Ending the stigma surrounding mental illness

When I was 15 years old, I was diagnosed with severe ulcerative colitis. Twelve days later, I underwent surgery to remove most of my large intestine. I woke up from surgery having lost most of my colon (and gained an ileostomy), a month of my sophomore year, and a lot of self-confidence. My mental health was in shambles. 

I have never felt more alone and hopeless than I did during those 26 days I was hospitalized after my diagnosis. So many questions lingered in my teenage brain: When will I be able to go to school? Will people be able to see my ostomy? Are people talking about me and where I’ve been? Will any of these meds work, or will I always just be in pain? On top of everything else, I was battling with the realization that I would never be 100% healthy again. That’s enough to push even the happiest person over the edge. 

I did not want to accept my “new normal,” and I spiraled into a depression. I began to experience bouts of intense anxiety. My mind was flooded with thoughts of worse case scenarios, my heart heavy as I mourned the loss of my old life. 

I knew that I needed to reach out for help when I began to have passive thoughts of death. I was not suicidal in the way that most people think. Most of the time, I did not want to die. I had plans for my future, and I didn’t have plans for my death. But some days, when I was feeling my darkest, my mind would wander and contemplate what it would be like to die. Would it really be that bad? That was when my heart started screaming for help. I was drowning, and I needed saving. 

I told my gastroenterologist that I had been feeling anxious and depressed. She validated my feelings; she told me that a lot of people who are newly diagnosed experience similar emotions. I already felt a little bit better after telling someone how I was feeling.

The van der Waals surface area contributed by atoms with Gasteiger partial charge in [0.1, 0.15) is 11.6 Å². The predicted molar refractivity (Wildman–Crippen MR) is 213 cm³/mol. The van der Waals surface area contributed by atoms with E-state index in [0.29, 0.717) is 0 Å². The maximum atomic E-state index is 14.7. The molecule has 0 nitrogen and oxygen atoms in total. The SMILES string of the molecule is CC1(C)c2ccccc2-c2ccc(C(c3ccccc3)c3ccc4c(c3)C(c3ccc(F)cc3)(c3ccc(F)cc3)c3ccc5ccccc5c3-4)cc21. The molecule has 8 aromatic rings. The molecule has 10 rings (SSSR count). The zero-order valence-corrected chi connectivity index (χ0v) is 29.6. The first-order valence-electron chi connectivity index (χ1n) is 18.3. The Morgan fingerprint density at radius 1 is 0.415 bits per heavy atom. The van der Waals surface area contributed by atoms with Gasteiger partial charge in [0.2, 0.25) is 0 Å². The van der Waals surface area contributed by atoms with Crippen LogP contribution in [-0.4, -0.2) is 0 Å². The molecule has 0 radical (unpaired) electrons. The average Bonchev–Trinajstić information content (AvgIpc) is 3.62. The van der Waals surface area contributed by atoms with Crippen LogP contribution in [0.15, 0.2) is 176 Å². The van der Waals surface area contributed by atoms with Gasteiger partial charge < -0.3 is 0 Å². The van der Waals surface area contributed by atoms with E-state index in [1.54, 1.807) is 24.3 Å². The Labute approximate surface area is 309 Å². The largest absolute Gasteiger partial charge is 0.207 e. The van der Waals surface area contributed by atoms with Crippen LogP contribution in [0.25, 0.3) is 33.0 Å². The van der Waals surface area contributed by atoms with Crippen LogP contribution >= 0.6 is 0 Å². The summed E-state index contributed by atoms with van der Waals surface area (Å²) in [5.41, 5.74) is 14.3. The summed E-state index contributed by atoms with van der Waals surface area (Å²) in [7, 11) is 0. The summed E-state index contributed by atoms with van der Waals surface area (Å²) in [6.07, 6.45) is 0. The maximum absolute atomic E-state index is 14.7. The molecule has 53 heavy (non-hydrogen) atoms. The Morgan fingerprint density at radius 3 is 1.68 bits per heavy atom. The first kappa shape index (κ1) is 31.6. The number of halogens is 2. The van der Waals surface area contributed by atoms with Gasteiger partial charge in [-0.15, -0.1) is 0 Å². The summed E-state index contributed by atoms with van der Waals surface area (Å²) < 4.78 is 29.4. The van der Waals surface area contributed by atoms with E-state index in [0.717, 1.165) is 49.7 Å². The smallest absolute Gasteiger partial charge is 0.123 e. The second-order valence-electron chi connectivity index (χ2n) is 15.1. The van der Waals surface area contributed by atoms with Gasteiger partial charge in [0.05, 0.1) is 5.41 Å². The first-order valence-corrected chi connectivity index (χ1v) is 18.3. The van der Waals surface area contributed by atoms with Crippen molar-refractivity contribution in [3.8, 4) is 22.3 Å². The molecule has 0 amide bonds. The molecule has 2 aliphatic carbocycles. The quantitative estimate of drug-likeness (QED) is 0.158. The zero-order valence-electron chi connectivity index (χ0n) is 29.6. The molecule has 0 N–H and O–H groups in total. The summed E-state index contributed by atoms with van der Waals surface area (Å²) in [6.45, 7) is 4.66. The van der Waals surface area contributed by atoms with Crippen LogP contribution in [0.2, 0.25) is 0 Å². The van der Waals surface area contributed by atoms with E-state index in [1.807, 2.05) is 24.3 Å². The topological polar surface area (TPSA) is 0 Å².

My GI prescribed me a selective serotonin reuptake inhibitor (SSRI), which is just a fancy name for an antidepressant. The change in me was astronomical. After only a few days on medication, I began feeling more like my old self. I was lucky. A lot of people have to try multiple different medications before finding one that works. 

Fast forward to today, and I am a happy, (kind of) healthy college junior and a member of the Foundation’s National Council of College Leaders (NCCL). I’d be lying if I said that my mental health is perfect now, that I don’t have bad days. I’m human. Some days are really good, and some days are really bad. But through it all, I have the most amazing support system of friends, family, foundation pals, and doctors who are there to pull me out of the dark times. 

As for the future of my mental health, I’m taking it day-by-day. When the world opens back up, I plan to schedule a visit with one of my university’s counselors. I think that I could really benefit from talking to someone who is confidential and unbiased, and I look forward to learning more about myself. 

For the last couple of years, I have been open about my mental health to help end the stigma surrounding mental illness. We all have mental health, and we should all take care of ourselves, physically and emotionally. Have hope, stay strong, and ask for help when you need it. It will get better. 

If you have thoughts of self-harm or suicide, please do not hesitate to reach out for help by calling 911, going to the closest emergency room, or calling the suicide hotline at 1-800-SUICIDE.

Anna Gordon is an IBD patient from Missouri and a member of the Foundation's National Council of College Leaders (NCCL).